We also had two launch videos for the same client, both with short but hard deadlines to meet. Project was awarded mid-December and delivery was January - right after we crossed over the calendar. Which meant the X'mas season was a terrible inconvenience!

Quite a fair bit of prep was needed. Casting was the main task during prep as it was a simple concept which hinged heavily on performance. Both videos required effects finishing as well. Here's an excerpt from one of the videos:

That said, the project went rather smoothly and I managed to spend some time indulging in the festive spirit with some friends - late night suppers, hotpot, BBQ and karaoke!

Once we entered the new year, we had a TVC shoot for Toy Factory, a local theater company. One of our long-term clients, since we also produced the TVCs for their previous annual productions. We were blessed with amazingly bright and sunny weather, which was exceptionally helpful since it was an entirely outdoor shoot and we didn't have the luxury of postponing it to any other day since we were working with a bunch of very busy actors. What if it had rained? Well... we would've had to work out something.

*One lesson learnt during the shoot: If you're shooting with the Letus adaptor, bring enough spare AA batteries! Better yet, always change into a fresh pair of AAs at the start of the shoot, especially if it's rental gear.*

The TVC was shot on a Sony EX3, with a Letus adaptor. Shots came out really nice. Love the colors. I was doing SxS card wrangling on the set. Compared to my previous wrangling experience with Panasonic P2 cards, I find the workflow for ingesting SxS cards much more intuitive and straightforward. Bonus was that the SxS cards plug right into the Expresscard slot in my MacBook Pro. Secure and fast transfer.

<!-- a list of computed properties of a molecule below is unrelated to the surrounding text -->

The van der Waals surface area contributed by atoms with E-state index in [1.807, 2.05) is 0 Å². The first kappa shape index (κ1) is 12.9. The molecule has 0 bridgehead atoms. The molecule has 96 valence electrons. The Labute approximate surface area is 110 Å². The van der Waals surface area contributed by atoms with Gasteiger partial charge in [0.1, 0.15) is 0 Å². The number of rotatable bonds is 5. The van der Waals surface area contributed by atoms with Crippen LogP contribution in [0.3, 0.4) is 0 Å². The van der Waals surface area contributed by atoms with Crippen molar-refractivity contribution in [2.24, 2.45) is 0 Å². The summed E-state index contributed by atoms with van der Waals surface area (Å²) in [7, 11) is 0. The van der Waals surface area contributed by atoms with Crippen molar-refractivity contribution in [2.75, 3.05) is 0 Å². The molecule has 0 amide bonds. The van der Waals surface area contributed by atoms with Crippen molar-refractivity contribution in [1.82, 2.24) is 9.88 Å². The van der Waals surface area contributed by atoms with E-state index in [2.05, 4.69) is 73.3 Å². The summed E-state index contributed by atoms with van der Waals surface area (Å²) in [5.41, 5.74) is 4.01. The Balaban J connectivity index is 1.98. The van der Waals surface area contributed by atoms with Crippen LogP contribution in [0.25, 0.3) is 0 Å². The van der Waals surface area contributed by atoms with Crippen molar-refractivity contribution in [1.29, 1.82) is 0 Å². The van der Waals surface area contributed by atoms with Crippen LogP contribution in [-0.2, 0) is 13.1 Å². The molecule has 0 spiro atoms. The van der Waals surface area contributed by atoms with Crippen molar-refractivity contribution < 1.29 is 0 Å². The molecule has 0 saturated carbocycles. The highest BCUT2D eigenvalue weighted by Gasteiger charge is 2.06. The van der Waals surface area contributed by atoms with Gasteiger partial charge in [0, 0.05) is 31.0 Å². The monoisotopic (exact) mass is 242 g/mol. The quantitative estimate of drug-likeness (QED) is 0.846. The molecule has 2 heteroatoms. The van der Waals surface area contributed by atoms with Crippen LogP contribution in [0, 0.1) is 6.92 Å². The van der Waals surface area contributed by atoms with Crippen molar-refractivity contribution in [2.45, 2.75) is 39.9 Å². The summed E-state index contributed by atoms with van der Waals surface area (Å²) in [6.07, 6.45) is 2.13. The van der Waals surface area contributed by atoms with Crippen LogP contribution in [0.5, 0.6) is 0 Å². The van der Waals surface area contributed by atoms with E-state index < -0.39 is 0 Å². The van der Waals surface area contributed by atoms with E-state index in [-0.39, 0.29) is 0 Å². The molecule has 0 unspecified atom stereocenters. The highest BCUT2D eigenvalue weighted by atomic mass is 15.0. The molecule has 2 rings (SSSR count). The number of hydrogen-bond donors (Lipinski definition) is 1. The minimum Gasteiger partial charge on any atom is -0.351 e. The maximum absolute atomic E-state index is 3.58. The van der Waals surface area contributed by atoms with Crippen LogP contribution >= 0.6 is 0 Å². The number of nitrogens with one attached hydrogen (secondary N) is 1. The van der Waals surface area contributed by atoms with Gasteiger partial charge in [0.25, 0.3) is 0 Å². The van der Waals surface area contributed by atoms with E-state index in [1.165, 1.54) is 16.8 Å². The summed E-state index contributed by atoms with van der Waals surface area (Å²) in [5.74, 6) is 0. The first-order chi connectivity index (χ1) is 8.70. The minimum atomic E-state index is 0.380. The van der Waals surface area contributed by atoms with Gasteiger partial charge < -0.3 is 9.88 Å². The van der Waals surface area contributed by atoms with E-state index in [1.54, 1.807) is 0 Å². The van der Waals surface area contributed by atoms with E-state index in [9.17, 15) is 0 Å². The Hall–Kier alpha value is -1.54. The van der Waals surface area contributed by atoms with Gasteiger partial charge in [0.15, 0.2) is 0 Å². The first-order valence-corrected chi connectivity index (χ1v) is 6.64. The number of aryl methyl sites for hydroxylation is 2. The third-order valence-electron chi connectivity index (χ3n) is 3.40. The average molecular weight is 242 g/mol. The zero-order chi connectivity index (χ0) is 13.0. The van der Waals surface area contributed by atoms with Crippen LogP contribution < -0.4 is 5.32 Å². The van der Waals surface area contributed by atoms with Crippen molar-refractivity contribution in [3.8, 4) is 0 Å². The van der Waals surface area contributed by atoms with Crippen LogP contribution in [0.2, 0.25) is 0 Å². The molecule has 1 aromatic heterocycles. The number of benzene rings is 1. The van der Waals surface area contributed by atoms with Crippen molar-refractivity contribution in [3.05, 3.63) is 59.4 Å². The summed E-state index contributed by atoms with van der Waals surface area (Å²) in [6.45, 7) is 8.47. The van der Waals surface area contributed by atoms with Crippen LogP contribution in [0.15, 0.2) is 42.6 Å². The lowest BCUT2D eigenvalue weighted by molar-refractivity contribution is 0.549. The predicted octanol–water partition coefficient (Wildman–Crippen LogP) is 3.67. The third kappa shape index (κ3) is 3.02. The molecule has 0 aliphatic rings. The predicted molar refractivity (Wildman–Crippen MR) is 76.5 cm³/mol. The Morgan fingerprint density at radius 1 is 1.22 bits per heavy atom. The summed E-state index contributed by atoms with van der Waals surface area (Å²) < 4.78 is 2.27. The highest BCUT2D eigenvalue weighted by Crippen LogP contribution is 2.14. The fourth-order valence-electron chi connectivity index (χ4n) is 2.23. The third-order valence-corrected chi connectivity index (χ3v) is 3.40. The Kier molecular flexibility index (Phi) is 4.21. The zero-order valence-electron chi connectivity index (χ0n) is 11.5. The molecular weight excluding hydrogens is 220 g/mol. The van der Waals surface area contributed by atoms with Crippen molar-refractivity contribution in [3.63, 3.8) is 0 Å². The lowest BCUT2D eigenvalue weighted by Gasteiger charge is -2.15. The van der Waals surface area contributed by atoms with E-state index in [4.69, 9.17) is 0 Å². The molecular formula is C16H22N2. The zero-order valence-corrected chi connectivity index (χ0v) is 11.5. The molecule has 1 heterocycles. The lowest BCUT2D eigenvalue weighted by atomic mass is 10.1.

Fast forwarding from then on, my iCal has been packed with edits, edits and more edits. Guess my wish is finally coming true! A lot of shifting of schedules, since I plan my own edit schedules around shifting delivery deadlines and various other factors. As always, as a preditor, there is never enough time to edit when the producing minutiae swarms around you.

Had a fairly productive session today, though. It's only the day after the long Chinese New Year break and if not for my backed up edit schedule, I'd have taken it easy [or the day off!]. But duty beckoned and I went in for an overdue color grading. It was also the first project I've fully color graded using - we bought it at an awesome deal during X'mas [50% off, if I remember correctly].

We've previously used Magic Bullet Editors but I find Colorista and Looks much faster and easier to use. The only thing I wish I had was a 3-knob control panel of some sort for Colorista. But alas, I am by no means a professional colorist and the clientele we service do not demand such level of color precision. But nonetheless, color grading is such a value-adding step, that as much as possible [budget and schedule permitting], I'll do it.

Managed to finish the 6-min video in about 4 hours - with the help of absolute silence, minimum disturbances [or breaks] and intense concentration. Since the theme & tone for the video was pink, everything else in real-life looked too blue once I got my eyes off the monitor!

The next video to get the Magic Bullet Looks treatment would be the musical TVC. The footage that came out of the EX3 is already quite close to the look we're going for, so it's more a matter of enhancing and bringing out some of the colors.